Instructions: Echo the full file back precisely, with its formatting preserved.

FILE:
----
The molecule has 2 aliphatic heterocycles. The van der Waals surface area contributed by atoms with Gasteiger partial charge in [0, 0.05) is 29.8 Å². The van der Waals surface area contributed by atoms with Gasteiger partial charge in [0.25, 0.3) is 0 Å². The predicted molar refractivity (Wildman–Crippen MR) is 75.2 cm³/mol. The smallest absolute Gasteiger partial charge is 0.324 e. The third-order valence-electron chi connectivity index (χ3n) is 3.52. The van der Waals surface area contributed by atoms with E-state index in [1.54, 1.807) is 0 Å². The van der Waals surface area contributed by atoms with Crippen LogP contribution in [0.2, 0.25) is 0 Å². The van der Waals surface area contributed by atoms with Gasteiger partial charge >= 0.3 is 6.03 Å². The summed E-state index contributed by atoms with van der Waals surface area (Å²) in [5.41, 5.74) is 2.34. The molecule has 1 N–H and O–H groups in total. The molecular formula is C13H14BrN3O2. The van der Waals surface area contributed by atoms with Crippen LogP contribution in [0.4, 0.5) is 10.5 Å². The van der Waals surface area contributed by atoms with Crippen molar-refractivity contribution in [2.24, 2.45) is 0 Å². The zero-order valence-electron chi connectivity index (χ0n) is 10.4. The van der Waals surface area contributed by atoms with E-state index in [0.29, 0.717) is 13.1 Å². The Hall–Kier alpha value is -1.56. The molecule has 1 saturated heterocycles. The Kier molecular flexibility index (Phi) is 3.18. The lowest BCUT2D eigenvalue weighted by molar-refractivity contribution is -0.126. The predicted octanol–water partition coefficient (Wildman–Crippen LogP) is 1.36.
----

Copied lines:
The molecule has 2 aliphatic heterocycles. The van der Waals surface area contributed by atoms with Gasteiger partial charge in [0, 0.05) is 29.8 Å². The van der Waals surface area contributed by atoms with Gasteiger partial charge in [0.25, 0.3) is 0 Å². The predicted molar refractivity (Wildman–Crippen MR) is 75.2 cm³/mol. The smallest absolute Gasteiger partial charge is 0.324 e. The third-order valence-electron chi connectivity index (χ3n) is 3.52. The van der Waals surface area contributed by atoms with E-state index in [1.54, 1.807) is 0 Å². The van der Waals surface area contributed by atoms with Crippen LogP contribution in [0.2, 0.25) is 0 Å². The van der Waals surface area contributed by atoms with Gasteiger partial charge >= 0.3 is 6.03 Å². The summed E-state index contributed by atoms with van der Waals surface area (Å²) in [5.41, 5.74) is 2.34. The molecule has 1 N–H and O–H groups in total. The molecular formula is C13H14BrN3O2. The van der Waals surface area contributed by atoms with Crippen LogP contribution in [0.4, 0.5) is 10.5 Å². The van der Waals surface area contributed by atoms with Crippen molar-refractivity contribution in [2.24, 2.45) is 0 Å². The zero-order valence-electron chi connectivity index (χ0n) is 10.4. The van der Waals surface area contributed by atoms with E-state index in [0.29, 0.717) is 13.1 Å². The Hall–Kier alpha value is -1.56. The molecule has 1 saturated heterocycles. The Kier molecular flexibility index (Phi) is 3.18. The lowest BCUT2D eigenvalue weighted by molar-refractivity contribution is -0.126. The predicted octanol–water partition coefficient (Wildman–Crippen LogP) is 1.36.